A DIY private email server touted with the tagline “everything else is insecure,” is actually riddled with security holes, according to a team of BBC researchers.
With a starting price of $199, nomx is a device that helps users set up their own private email server so that emails are kept away from mail exchange (MX) servers.
After seeing the product displayed at the Consumer Electronics Show (CES), the BBC reached out to Professor Alan Woodward at the University of Surrey department of computing to test nomx’s security claims. Professor Woodward worked alongside security researcher Scott Helme, who later posted a thorough product review of nomx on his blog that outlined several security flaws he had discovered.
As it turns out, nomx is built on a Raspberry Pi with seriously outdated software -- dating back to 2012. Helme found several bugs on the device and discovered that the Web app was vulnerable to cross-site request forgery (CRSF) attacks, making nomx vulnerable to hackers who can take control of the device by tricking a user to visit a malicious Web site.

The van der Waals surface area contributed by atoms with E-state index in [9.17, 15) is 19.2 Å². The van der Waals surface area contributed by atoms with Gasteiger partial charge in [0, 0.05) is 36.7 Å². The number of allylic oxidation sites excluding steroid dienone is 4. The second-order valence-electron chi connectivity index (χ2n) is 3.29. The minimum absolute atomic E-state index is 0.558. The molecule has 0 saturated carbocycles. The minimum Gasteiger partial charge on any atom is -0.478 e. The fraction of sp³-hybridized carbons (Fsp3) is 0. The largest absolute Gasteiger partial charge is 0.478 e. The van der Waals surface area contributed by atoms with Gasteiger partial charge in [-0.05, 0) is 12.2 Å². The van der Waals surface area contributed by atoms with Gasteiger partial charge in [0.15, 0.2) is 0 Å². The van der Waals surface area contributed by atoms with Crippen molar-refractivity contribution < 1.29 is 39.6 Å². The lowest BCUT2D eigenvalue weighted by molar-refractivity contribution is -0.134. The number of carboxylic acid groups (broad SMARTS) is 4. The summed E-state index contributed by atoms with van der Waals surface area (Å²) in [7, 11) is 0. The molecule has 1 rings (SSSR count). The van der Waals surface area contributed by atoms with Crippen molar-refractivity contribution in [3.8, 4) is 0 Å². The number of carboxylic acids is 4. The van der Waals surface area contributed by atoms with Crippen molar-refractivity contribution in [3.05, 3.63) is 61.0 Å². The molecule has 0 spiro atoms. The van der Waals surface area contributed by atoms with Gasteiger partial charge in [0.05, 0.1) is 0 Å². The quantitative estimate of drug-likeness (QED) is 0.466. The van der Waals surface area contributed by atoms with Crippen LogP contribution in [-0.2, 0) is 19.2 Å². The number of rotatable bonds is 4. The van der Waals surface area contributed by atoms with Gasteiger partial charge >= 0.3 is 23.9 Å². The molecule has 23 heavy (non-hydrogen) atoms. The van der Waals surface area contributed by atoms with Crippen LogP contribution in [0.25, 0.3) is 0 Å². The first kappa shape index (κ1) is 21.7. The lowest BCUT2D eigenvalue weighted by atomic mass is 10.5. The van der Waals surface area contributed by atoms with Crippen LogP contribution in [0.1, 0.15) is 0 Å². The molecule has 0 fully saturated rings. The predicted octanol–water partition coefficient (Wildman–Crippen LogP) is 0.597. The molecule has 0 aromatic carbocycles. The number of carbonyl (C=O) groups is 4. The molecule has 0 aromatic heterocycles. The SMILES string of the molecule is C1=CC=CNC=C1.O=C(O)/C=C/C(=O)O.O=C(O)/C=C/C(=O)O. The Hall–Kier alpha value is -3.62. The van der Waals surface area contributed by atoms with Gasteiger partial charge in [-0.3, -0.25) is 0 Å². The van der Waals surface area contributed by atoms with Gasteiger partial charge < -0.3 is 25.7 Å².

“It would be very easy to conclude that this is a scam,” writes Helme. “The device is running standard mail server software running on a Raspberry Pi, most of which is outdated. They have presented at countless tech shows and can be constantly found making bold statements of 'absolute security' yet didn't pick up a CSRF vulnerability in their web interface.”
nomx dismissed the BBC research in a lengthy post online, saying that no nomx account had ever been compromised. The company also asserted that newer nomx devices don’t use Raspberry Pi, but offered no details on how many vulnerable devices might still be being used or whether a security patch would be released to mitigate the concern.
The BBC plans to air the investigation Saturday on the BBC Click show.